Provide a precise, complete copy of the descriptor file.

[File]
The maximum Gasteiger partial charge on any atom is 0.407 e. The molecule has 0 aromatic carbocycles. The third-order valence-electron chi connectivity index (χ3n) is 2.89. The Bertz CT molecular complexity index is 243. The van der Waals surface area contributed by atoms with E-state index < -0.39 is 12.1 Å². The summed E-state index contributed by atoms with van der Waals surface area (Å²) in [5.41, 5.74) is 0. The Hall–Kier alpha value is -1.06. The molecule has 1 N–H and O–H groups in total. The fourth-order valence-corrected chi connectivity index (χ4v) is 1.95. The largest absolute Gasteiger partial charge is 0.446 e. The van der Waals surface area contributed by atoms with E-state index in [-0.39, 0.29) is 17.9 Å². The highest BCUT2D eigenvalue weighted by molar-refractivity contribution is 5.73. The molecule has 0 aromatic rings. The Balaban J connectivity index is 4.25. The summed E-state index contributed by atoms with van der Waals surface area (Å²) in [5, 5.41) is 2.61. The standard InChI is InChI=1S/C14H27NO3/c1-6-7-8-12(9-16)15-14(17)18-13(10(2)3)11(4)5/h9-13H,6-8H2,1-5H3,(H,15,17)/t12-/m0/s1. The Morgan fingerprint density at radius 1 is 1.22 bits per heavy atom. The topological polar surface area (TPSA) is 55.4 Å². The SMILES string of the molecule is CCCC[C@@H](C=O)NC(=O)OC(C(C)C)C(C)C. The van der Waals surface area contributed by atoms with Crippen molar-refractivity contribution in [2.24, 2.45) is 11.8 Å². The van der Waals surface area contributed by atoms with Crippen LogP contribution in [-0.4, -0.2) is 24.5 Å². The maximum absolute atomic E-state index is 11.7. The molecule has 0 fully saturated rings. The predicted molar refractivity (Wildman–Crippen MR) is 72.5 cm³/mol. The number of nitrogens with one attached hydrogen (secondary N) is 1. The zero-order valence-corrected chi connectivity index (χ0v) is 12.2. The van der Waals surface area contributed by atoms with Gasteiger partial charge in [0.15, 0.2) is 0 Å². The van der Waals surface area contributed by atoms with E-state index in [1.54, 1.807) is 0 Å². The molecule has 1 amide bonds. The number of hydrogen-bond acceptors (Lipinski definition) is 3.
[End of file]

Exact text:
The maximum Gasteiger partial charge on any atom is 0.407 e. The molecule has 0 aromatic carbocycles. The third-order valence-electron chi connectivity index (χ3n) is 2.89. The Bertz CT molecular complexity index is 243. The van der Waals surface area contributed by atoms with E-state index < -0.39 is 12.1 Å². The summed E-state index contributed by atoms with van der Waals surface area (Å²) in [5.41, 5.74) is 0. The Hall–Kier alpha value is -1.06. The molecule has 1 N–H and O–H groups in total. The fourth-order valence-corrected chi connectivity index (χ4v) is 1.95. The largest absolute Gasteiger partial charge is 0.446 e. The van der Waals surface area contributed by atoms with E-state index in [-0.39, 0.29) is 17.9 Å². The highest BCUT2D eigenvalue weighted by molar-refractivity contribution is 5.73. The molecule has 0 aromatic rings. The Balaban J connectivity index is 4.25. The summed E-state index contributed by atoms with van der Waals surface area (Å²) in [5, 5.41) is 2.61. The standard InChI is InChI=1S/C14H27NO3/c1-6-7-8-12(9-16)15-14(17)18-13(10(2)3)11(4)5/h9-13H,6-8H2,1-5H3,(H,15,17)/t12-/m0/s1. The Morgan fingerprint density at radius 1 is 1.22 bits per heavy atom. The topological polar surface area (TPSA) is 55.4 Å². The SMILES string of the molecule is CCCC[C@@H](C=O)NC(=O)OC(C(C)C)C(C)C. The van der Waals surface area contributed by atoms with Crippen molar-refractivity contribution in [2.24, 2.45) is 11.8 Å². The van der Waals surface area contributed by atoms with Crippen LogP contribution in [-0.4, -0.2) is 24.5 Å². The maximum absolute atomic E-state index is 11.7. The molecule has 0 fully saturated rings. The predicted molar refractivity (Wildman–Crippen MR) is 72.5 cm³/mol. The number of nitrogens with one attached hydrogen (secondary N) is 1. The zero-order valence-corrected chi connectivity index (χ0v) is 12.2. The van der Waals surface area contributed by atoms with Gasteiger partial charge in [0.15, 0.2) is 0 Å². The van der Waals surface area contributed by atoms with E-state index in [1.54, 1.807) is 0 Å². The molecule has 1 amide bonds. The number of hydrogen-bond acceptors (Lipinski definition) is 3.